Then there’s the other side of the story – letting a desire to ‘not panic’ drift into complacency. Hoping the perfect quarterback will fall into the team’s lap is beyond wishful thinking. People refer to the way Green Bay drafted Aaron Rodgers, but the Packers had the luxury of having a future hall-of-famer as the occupant starter. The Seahawks surely don’t believe they’ll be able to coast along for years using re-treads at quarterback waiting for the glorious day to arrive when a generational quarterback just happens to appear on the scene? That’s a sure-fire way to waste a lot of talent at other positions.
If this team doesn’t intend to endure a 2-14 season like the Colts, they’re never going to be in position to draft a guy like Andrew Luck. This is such a quarterback-centric league now that we’re going to see more and more QB’s drafted early. Not panicking is one thing, but letting a glorious opportunity pass you by is another. Eventually this franchise will have to make a bold move to trade up the board and get ‘their guy’.
A lot of fans think the team is ready to make the big splash now – go after the quarterback and this team will be ready to compete. I more than anyone during my four years writing this blog have insisted the team must solve this issue or face the consequences of not being a consistent challenger. However, I do also sympathise with the team’s current stance.
For starters, trading for Luck or Griffin III will not be possible. Indianapolis won’t trade the rights to Luck having made such a meal of the Peyton Manning situation. They are committed to moving on and there’s no going back now. Luck will be a Colt, whatever anyone offers. I understand there are front offices in the league that believe Robert Griffin III will be drafted in the top three picks – either because a team (Cleveland or Washington) trades with St. Louis, or because Minnesota drafts RGIII with their pick. In my latest mock, I had the Browns trading their two first round picks this year to get the Baylor quarterback, a trade which would make a lot of sense for both parties.
The second tier options – Ryan Tannehill etc – are not worth the #11 or #12 pick. I am a big fan of Brock Osweiler, but believe that he’s likely to be available with Seattle’s second pick if not later. The Seahawks are determined to improve their pass rush and with players such as Courtney Upshaw, Quinton Coples and Melvin Ingram potentially available in round one – they will address this key need in 2012. If Trent Richardson is available, he also comes into play as one of the elite players in this class.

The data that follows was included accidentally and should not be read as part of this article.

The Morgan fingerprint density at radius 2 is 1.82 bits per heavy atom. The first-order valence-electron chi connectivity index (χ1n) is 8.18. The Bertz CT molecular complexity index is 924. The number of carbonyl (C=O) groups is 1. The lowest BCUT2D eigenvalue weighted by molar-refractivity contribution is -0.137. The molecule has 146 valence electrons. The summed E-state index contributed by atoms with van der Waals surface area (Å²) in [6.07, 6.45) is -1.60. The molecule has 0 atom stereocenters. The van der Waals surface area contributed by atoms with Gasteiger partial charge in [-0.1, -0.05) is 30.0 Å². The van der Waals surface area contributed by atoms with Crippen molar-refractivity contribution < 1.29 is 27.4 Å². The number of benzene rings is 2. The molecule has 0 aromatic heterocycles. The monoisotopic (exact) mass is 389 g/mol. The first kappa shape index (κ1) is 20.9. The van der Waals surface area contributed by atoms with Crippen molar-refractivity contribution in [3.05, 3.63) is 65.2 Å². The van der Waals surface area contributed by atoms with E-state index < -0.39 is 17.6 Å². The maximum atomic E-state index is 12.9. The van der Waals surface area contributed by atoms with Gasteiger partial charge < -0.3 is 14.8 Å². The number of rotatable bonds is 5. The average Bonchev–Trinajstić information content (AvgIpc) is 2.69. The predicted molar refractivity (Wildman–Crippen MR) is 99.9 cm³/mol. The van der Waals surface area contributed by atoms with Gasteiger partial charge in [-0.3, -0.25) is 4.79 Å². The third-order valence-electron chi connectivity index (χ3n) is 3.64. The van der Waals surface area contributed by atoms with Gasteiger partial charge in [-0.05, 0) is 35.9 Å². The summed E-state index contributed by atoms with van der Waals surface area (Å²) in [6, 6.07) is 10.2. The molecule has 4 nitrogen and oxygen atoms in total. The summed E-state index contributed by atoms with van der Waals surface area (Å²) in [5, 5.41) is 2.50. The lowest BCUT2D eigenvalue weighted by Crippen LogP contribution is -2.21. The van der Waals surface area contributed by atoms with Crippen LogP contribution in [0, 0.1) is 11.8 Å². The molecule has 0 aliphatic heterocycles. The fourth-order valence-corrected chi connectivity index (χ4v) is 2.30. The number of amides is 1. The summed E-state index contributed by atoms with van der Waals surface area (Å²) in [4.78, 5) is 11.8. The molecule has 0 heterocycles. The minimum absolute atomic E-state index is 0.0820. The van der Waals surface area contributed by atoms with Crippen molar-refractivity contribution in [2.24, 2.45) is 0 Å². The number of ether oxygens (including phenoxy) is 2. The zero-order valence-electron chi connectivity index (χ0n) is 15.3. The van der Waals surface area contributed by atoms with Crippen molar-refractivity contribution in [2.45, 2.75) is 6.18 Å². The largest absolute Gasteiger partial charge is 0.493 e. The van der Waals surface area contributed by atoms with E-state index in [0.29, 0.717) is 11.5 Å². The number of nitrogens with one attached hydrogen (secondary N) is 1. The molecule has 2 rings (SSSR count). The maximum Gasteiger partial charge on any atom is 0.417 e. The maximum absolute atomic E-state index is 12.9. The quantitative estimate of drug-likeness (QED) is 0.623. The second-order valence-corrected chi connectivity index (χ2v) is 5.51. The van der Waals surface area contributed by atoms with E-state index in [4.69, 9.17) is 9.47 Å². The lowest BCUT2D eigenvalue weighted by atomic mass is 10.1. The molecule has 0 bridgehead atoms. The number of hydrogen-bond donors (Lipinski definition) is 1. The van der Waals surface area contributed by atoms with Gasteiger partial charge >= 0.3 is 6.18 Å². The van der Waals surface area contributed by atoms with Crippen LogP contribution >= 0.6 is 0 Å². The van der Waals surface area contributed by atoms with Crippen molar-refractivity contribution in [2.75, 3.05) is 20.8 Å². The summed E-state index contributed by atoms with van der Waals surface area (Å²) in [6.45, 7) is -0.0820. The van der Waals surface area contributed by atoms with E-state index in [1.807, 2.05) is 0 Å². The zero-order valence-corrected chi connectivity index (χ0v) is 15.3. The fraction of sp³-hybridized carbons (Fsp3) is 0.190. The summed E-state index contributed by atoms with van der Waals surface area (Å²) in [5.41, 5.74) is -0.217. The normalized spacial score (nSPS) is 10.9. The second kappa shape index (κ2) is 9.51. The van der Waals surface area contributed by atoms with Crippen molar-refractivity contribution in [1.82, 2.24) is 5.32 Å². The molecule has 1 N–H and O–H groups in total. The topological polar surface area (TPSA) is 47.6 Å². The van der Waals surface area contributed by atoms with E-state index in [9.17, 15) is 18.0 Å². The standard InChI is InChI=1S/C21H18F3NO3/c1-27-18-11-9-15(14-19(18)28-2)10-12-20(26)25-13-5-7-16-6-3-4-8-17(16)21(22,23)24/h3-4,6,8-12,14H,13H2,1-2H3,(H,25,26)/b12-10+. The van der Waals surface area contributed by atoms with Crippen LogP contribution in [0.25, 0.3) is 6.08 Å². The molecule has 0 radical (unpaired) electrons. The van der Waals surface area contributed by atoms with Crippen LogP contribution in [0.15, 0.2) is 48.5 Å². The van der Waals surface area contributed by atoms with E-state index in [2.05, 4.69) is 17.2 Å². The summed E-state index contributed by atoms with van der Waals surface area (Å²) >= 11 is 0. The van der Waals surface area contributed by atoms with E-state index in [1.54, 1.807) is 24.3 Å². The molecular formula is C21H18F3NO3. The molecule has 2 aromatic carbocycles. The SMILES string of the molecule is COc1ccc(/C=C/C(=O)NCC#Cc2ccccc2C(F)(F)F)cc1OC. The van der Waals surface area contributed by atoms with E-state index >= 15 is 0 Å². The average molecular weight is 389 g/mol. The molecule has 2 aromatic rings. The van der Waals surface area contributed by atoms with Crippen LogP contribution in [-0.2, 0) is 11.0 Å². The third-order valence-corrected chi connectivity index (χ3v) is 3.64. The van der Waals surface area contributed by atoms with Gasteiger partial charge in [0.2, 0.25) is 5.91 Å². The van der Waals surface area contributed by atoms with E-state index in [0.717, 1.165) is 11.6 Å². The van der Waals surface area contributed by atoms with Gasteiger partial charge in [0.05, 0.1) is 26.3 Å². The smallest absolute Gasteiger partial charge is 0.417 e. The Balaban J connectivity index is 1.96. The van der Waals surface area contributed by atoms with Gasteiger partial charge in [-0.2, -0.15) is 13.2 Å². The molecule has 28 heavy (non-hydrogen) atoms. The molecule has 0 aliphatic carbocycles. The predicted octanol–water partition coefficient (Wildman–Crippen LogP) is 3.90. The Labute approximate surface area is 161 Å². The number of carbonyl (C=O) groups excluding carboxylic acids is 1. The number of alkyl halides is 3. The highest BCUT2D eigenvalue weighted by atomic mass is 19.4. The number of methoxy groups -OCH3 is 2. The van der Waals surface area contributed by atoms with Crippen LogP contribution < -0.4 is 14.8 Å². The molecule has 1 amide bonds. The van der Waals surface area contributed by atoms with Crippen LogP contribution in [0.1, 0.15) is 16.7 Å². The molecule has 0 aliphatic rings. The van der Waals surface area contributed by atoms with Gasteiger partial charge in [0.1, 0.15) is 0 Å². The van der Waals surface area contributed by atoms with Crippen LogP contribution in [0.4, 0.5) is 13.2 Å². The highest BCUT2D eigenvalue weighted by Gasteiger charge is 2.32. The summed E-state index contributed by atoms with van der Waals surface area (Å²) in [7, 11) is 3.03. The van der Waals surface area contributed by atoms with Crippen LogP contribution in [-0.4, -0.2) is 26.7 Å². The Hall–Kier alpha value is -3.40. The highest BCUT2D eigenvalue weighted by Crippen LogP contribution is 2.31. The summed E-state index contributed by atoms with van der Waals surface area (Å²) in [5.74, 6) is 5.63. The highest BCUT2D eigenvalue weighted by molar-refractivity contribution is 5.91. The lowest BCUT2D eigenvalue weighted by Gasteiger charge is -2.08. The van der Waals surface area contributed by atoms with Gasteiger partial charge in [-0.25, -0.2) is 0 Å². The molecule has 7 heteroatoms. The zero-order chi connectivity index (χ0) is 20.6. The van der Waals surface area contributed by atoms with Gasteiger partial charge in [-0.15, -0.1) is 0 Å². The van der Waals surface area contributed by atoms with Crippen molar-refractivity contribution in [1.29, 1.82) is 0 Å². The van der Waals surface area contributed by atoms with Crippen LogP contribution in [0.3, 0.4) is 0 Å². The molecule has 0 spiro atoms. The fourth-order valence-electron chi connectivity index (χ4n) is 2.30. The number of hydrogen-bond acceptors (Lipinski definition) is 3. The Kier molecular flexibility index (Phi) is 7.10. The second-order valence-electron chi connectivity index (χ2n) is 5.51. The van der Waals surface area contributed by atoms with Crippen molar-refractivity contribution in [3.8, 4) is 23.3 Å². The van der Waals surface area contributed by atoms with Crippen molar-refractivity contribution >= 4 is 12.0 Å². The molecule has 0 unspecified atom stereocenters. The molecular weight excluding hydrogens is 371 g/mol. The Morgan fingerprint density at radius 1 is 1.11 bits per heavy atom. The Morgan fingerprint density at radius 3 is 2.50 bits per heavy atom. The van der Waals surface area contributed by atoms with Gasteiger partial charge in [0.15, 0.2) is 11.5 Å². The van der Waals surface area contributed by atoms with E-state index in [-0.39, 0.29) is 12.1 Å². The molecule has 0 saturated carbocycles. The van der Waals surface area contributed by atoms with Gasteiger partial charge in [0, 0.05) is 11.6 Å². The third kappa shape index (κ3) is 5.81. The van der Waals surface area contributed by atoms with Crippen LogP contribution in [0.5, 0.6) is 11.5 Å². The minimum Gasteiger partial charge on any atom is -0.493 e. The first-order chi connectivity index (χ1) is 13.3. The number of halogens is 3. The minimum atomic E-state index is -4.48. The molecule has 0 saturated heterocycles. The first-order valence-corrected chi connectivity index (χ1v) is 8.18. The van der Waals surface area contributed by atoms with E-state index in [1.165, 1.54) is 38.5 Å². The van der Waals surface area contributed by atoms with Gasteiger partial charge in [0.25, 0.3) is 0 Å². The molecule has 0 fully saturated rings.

I understand there’s a distinct possibility the Seahawks won’t address the quarterback position until rounds 4-6 this year. We’ll see what happens in April, but the message Schneider is putting out there appears to be preparing fans for what many would be perceive to be ‘bad news’. It’s almost a plea for calm, to understand their position and that a plan is in place. The Seahawks don’t want to panic about quarterbacks, and they don’t want you to panic either.
In 12 months time – with a thriving defense including a much improved pass rush, a developing offensive line including a growing running game and more depth across the board – nobody will argue about the team making their splash at quarterback. I think that will be the time Seattle goes big at the position and becomes aggressive. It’s going to take another year of patience, but that’s the situation. There will be good quarterbacks available in 2013 including one player very close to Seattle’s Head Coach. Of course, there’s every chance USC’s Matt Barkley is taken very early – but it’s worth noting how other quarterbacks have suffered slight falls after returning to college. And let’s not try to preempt the 2013 class 12 months too early.
That’s not to say there won’t be an upgrade at quarterback this off season. As both myself and Kip Earlywine have discussed, we understand there’s a possibility of something happening in free agency that will improve the team significantly. Could it be a quarterback? Who knows, we’ll have to wait just under a month to find out. The Seahawks are going to add to the position at some point because Charlie Whitehurst is unlikely to be retained as a free agent. It wouldn’t surprise me to see a very modest deal for a veteran signal caller who can carry the team for one or two years, upgrade the position and help continue Seattle’s progress. Just don’t expect this team to draft a quarterback in round one on April 26th.